The Pew Research Center's Project for Excellence in Journalism spent a year looking to identify newspaper successes in the search for new business models, producing a report analyzing four dailies — including the Deseret News — whose executives shared the motivation, strategy and internal data behind their new business models.
"One paper, contrary to a downward industry trend, has enjoyed an increase in overall revenue in both 2011 and 2012," the Pew report said in its study overview. "Another has seen digital revenues average nearly 50 percent annual growth since 2010. A third has developed a fast-growing revenue stream outside of the core business while the fourth has seen the growth of digital revenue largely offset print losses."
All of the organizations embarked on business-side experiments over the past two or three years, with each introducing different innovations that were tailored to the particulars of their own markets.
At the Deseret News, the paper shifted its focus of coverage from general interest to core areas like faith, family, education, values in the media, financial responsibility and care for the poor, and put a particular emphasis on enterprise reporting. The innovations at the paper were perhaps the most comprehensive of those studied, according to Pew.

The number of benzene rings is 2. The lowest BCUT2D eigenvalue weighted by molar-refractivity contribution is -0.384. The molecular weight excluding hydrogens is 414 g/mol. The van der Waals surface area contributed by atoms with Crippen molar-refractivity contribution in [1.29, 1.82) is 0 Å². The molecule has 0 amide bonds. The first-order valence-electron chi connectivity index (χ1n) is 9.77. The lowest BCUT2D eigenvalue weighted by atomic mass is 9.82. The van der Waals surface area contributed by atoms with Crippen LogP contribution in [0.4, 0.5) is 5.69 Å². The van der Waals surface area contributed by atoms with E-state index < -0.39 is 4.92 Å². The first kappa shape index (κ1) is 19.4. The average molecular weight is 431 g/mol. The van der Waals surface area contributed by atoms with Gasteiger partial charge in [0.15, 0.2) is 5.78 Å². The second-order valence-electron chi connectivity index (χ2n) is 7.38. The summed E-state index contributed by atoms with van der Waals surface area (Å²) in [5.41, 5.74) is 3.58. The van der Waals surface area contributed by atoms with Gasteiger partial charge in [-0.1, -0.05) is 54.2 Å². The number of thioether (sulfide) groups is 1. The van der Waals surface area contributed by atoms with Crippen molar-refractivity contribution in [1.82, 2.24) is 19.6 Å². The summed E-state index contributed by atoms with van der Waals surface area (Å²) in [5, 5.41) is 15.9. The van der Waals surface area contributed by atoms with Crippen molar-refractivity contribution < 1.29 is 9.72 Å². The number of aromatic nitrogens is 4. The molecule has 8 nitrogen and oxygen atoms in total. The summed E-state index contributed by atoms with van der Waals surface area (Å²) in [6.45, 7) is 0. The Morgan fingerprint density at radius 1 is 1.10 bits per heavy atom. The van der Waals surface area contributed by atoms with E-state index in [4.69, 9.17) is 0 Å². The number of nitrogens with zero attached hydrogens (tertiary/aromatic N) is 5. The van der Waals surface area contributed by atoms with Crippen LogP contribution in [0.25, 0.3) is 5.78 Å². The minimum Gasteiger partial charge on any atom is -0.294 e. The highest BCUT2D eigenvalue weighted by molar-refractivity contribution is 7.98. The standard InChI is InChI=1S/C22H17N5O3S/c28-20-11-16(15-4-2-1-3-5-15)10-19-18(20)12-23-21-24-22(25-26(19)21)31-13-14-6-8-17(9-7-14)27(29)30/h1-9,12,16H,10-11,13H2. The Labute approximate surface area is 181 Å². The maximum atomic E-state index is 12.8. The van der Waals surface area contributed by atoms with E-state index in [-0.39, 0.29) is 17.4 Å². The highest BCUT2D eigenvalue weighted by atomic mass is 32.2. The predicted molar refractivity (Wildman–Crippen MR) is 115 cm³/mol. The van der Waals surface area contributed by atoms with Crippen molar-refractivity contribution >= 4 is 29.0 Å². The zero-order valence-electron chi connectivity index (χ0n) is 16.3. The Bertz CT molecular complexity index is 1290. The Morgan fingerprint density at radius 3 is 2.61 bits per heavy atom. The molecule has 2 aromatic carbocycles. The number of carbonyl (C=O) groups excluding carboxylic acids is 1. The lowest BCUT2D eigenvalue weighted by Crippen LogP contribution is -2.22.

"Operating a news organization owned by a religious organization means CEO Clark Gilbert hears concerns that the paper has an underlying agenda," the Pew report said. However, Gilbert told Pew that the paper's mission is not to promote an agenda, but rather to produce quality enterprise journalism on a range of topics that he believes much of the media does not understand.
The journalism has "to be rigorous," Gilbert said. "It can't be denominational. But it's asking questions that people of faith and people who are family oriented would ask."
As part of the changes at the Deseret News, Gilbert engineered a major reorganization of the Deseret media properties and focused on "building a digital company, creating a new-and more narrowly focused-editorial identity for the newspaper and unveiling a weekly national print edition," Pew said.
The results, according to Pew's report, show that "digital revenue has been growing at over 40 percent a year since 2010 while daily and Sunday circulation jumped about 33 percent and 90 percent respectively from September 2011 to September 2012."
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